Spicing up drug testing
Though recreational marijuana is legal in four states and the District of Columbia, synthetic cannabinoids are still in demand. Pot remains illegal for people under age 21. Plus, military personnel, police officers, parolees and athletes are all routinely screened for marijuana and other drugs. A big benefit of the newcomer drugs: Commonly used tests don’t look for them.
To improve such testing, Marilyn Huestis, a forensic toxicologist at NIDA, wants to identify the breakdown products of spice and other designer drugs. “The problem is that we’re always behind the manufacturers,” she says. “As quickly as a drug becomes [illegal], immediately other drugs are available on the market.”
To evaluate any new compound, she incubates a sample of the drug with pieces of human liver cells to see how long it takes the cells to break down the compound. The test “tells you something about the potential danger of that drug,” she says. A drug that is slowly metabolized “is going to be active in the body for a longer period of time.”
Huestis then investigates how the drug’s structure changes when the body metabolizes it. For a given drug, she generally finds 12 to 25 different metabolites and identifies the most common ones, so testers can focus on the easiest-to-find compounds in blood or urine samples.
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Like many designer drugs, spice has its origins in the scientific literature, Huestis says. Researchers created synthetic cannabinoids in the 1980s as tools to understand the body’s endocannabinoid system, which is involved in learning, memory, appetite, fighting disease and pain. Chemists were trying to make a compound that could snugly fit into endocannabinoid receptors, proteins that sit on the outside of cells and act as the system’s gateway. They hoped that finding a key to unlock these receptors might lead to more effective painkillers.
“The folks that were making these never in their wildest dreams thought that [the compounds] would be diverted as drugs of abuse,” Baumann says.
But inevitably, clandestine chemists discovered how well synthetic cannabinoids replicate the effects of weed, and started pumping them out. The first five synthetic cannabinoids were declared illegal in 2011.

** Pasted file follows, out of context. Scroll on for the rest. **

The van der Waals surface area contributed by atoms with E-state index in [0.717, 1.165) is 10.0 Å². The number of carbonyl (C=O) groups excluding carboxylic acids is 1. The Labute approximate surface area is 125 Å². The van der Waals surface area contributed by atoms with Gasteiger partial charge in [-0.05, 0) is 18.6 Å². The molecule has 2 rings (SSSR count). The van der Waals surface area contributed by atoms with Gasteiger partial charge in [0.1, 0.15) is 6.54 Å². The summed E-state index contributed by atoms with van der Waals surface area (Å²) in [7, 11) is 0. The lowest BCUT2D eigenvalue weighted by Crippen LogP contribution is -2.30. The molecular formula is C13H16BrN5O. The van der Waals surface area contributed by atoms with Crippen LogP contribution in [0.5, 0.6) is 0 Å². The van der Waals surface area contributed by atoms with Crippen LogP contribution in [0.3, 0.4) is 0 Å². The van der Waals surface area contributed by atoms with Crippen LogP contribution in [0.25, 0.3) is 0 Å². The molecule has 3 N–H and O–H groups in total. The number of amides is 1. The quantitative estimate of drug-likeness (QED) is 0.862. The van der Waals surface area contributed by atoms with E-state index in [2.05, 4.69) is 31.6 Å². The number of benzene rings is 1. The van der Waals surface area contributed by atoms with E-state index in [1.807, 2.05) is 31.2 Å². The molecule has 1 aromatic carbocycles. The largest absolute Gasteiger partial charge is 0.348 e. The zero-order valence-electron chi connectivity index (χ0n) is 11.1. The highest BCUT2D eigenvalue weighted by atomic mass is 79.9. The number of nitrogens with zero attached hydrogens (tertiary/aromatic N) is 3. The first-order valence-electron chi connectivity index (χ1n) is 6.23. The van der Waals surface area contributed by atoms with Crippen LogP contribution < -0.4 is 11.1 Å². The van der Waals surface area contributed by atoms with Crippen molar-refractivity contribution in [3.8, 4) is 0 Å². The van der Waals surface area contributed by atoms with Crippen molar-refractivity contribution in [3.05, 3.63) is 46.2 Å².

“People tend to think, well gee, cannabis really isn’t bad for you, how can these be bad for you? But the potency makes a tremendous difference,” Huestis says. Some forms of spice are up to 100 times as potent as weed — a small amount can have a big effect, she adds.
Though many people use the drugs without incident, some forms of spice can cause strokes, heart attacks and kidney damage, she says. Psychosis is also a big problem.
The rat brain on bath salts
Most of Baumann’s research has focused on bath salts, drugs designed to mimic a stimulant called cathinone. Cathinone occurs naturally in the khat plant, which grows on the Arabian Peninsula and in East Africa. Chewing the leaves gives a stimulating boost like that from drinking a cup of coffee, Baumann says. Synthesized by chemists, bath salts are more intense.
Typically sold as a powder, bath salts produce feelings of euphoria and alertness similar to the effects of amphetamines and cocaine, but some chemical forms are even more powerful. MDPV, the most infamous component of the original wave of bath salts, can bring on a powerful crash involving suicidal feelings, delirium and violence. This crash may happen because bath salts thwart communication between parts of the brain — and connectivity gets weaker with higher doses, according to research in rats by Marcelo Febo, a neuroscientist at the University of Florida in Gainesville. He presented the study last year at the Society for Neuroscience annual meeting (SN: 12/13/14, p. 12).